About Us

The oldest known burials in this Pioneer community cemetery is that of Wiley Wilda Potts.  (Dec 20, 1822-Dec 15, 1852).  The one-Acre tract then part of the George Akers Grant, was legally set aside for burial purposes before 1860.  More land was later donated and by 1910 the site included 3.27 acres.  The Birdville Cemetery Association organized under a 50-Year charter in 1917 was re-chartered in 1967.  The cemetery contained 552 known graves in 1965.  Several families have four generations buried in the same plot.  The site now encompasses seven acres and is still used for burials.  Texas Historical Commission (1975).

It was later determined the Cemetery's total acreage is 5.4 acres and contains well over 1000 burials.

Maintenance of the cemetery is handled by the members of the Birdville Cemetery Association.  Most have family members that are located in the cemetery.  Donations to the cemetery are always welcome.

Brief History of Birdville Cemetery

The Birdville Cemetery is one of the oldest cemeteries in the metroplex.  It came into existence about 1850.  The earliest known burials in the cemetery are W. W. Potts, and his wife Margaret J. Potts who died in 1852.

Dr B. F. Barkley, who sided with the North during the Civil War, donated the first land for the cemetery.  His daughter Alice, at the age of 15, was appointed Post Mistress of Birdville in 1866.  His son Lon became Post Master of Fort Worth in 1906.  Dr. Barkley and Lon are buried in the cemetery.

The cemetery covers about 5 1/3 acres, and there are over 1,000 people buried in it.  A walk around the cemetery will show where many of the street names in Haltom City, Richland Hills, North Richland Hills, Smithfield, and Fort Worth came from.  The familiar street names include Rufe Snow, Melbourne, Reeves, Popplewell, Bewley, Brooks, McCullar, Hardisty, Hovencamp, Kinman, Portwood, Rumfield, Walker, Boaz, Booth, and Callaway.  These are the names of pioneers sleeping there.

There are, at least, 46 Confederate and one Union Civil War veterans in the cemetery. Fifteen of the Confederate graves are marked by iron crosses.  One of the Confederates, Henry Clay Daggett, also fought in the Mexican War. There are two Spanish American veterans, six World War I, 20 World War II, four Korean, and one Vietnam veterans known to be buried in the cemetery.

Three historical markers in the cemetery indicate its significance to the community.  In addition, the Stone of Honor, near the front gate, lists the name of people who have made a significant contribution to the preservation and perpetuation of the cemetery.

The Birdville Cemetery Association was first chartered with the state of Texas in 1917, when W. O. Reves was president of the association, and the charter was renewed in 1967.  Money to operate the cemetery comes from association dues, sales of lots, donations, royalties. and interest from a permanent operating fund.  The permanent fund was obtained originally by soliciting funds in 1970 from families with people buried in the cemetery.  Only income from the permanent fund is spent on operations and improvements.  Unless specifically designated for some purpose, all funds received from donations, dues, royalties, and sales of lots go into the permanent fund.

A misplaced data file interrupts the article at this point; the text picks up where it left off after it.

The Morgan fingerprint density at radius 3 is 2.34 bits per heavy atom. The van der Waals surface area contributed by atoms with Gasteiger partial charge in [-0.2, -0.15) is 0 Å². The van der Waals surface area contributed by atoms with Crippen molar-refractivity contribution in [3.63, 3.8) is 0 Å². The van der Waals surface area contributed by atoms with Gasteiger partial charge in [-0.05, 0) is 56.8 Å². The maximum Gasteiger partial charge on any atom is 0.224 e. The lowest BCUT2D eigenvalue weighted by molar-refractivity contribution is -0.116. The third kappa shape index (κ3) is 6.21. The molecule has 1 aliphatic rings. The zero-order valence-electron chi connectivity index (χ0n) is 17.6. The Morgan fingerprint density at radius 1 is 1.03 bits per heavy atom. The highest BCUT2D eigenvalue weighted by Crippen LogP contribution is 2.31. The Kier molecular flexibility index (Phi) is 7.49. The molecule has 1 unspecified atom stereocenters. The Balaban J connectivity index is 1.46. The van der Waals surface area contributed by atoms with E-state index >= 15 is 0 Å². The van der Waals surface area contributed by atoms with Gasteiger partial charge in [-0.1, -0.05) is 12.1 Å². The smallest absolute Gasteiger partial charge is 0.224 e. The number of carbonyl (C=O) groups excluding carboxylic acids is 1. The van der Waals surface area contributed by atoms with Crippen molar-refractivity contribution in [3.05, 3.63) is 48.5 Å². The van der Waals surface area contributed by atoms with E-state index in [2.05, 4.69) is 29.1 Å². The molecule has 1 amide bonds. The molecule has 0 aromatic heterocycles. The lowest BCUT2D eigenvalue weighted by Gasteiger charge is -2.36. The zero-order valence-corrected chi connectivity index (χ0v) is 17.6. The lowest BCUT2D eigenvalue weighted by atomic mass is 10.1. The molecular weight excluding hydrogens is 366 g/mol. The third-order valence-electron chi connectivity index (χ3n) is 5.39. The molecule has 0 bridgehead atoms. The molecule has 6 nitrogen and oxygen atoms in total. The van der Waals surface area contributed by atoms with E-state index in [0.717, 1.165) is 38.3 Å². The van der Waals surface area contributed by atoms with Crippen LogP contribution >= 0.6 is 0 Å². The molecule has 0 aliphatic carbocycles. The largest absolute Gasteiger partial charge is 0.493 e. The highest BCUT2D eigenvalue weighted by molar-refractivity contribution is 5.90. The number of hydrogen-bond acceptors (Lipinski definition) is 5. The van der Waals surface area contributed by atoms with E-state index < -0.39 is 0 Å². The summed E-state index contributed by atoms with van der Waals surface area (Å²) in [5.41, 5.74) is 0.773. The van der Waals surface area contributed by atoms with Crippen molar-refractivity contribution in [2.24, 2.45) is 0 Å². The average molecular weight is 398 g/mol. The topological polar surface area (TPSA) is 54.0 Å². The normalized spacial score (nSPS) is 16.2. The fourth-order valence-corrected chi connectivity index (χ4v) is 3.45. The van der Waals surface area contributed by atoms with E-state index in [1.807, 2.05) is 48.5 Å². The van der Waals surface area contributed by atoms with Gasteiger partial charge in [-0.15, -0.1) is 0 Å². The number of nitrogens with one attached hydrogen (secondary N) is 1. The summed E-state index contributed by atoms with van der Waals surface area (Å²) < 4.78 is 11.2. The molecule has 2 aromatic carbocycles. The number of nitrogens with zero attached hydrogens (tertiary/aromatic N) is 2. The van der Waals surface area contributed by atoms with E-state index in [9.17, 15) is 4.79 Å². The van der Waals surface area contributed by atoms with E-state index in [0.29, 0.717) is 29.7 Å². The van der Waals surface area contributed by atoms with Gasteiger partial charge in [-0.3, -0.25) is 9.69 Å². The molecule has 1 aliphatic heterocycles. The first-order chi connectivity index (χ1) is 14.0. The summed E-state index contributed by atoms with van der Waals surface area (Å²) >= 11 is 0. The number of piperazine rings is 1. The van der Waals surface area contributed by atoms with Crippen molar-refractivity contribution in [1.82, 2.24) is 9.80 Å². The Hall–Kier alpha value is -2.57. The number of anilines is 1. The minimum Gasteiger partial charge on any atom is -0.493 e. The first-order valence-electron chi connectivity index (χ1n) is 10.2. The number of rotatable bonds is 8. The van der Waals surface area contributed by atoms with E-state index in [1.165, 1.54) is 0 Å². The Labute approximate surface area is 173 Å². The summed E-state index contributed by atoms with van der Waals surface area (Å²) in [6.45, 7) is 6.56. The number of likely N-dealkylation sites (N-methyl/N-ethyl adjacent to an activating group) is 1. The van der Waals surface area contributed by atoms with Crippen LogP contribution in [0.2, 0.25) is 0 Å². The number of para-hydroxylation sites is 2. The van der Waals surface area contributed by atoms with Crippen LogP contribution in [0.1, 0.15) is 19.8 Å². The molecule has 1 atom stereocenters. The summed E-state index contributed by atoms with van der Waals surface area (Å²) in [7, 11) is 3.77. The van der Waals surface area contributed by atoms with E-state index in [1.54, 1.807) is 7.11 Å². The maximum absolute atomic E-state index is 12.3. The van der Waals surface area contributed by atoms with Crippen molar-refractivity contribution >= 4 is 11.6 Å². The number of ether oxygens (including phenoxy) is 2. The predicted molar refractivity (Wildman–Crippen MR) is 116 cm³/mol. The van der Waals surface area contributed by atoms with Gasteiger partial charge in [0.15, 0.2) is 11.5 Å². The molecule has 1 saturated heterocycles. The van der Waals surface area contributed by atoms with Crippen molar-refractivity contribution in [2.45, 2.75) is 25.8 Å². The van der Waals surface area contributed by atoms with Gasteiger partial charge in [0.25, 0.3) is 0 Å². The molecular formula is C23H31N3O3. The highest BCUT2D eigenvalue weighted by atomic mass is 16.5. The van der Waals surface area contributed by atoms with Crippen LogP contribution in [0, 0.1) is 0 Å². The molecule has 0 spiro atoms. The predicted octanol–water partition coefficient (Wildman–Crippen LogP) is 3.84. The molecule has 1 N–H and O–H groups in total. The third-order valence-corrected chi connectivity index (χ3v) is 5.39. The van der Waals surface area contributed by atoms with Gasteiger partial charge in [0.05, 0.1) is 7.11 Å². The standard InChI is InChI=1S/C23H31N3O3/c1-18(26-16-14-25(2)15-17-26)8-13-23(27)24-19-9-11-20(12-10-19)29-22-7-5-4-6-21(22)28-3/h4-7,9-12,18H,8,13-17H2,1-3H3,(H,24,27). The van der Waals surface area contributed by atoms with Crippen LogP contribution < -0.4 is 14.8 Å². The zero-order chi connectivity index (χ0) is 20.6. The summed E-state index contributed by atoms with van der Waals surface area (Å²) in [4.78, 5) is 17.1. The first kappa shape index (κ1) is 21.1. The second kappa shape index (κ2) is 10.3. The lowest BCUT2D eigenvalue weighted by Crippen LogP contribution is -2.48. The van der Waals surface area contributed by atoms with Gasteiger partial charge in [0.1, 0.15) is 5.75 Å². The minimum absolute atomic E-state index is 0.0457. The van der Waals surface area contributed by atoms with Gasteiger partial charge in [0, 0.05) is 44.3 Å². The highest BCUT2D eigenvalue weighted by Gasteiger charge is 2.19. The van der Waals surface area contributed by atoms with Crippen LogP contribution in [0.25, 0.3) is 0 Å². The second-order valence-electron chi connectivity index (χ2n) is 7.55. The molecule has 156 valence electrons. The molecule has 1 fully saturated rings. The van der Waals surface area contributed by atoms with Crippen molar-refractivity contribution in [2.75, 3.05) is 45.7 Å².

The cemetery has about 3 to 5 burials each year, and there are a large number of spaces available for sale.  The cemetery recently added a curbed location for burial of cremains, designated as The Garden of Eden.  Construction of the Garden of Eden was built and donated by Rip and Cheryl Newton Helton to the cemetery.

Vandalism, as with other old cemeteries, has presented problems.  The cemetery is enclosed by a concrete wall and a chain link fence.  The chain link fence was donated by Miss Maude Booth.  The gate is kept locked to keep out unwanted visitors.  The combination to the gate is readily available to legitimate visitors.  Three mercury vapor lights were installed to discourage vandals.

The cemetery is governed by a Board of Directors, consisting of 8 member elected to two year terms by the membership at the annual meetings held each September or October in the cemetery.  Terms of the directors are staggered so that each year 4 directors are subject to election.  None of the directors are compensated.  With the exception of maintenance, all work in the cemetery is performed by unpaid members of the association.

The Birdville Historical Society has been hosting a picnic in the cemetery each year in May since 1997.

The cemetery, Birdville Independent School District, Birdville High School, Birdville Baptist Church, Birdville Church of Christ, and the Birdville Historical Society are the few remaining institutions or locations retaining the very historic name “Birdville.”

Prepared by Bill Reeves, 12/27/12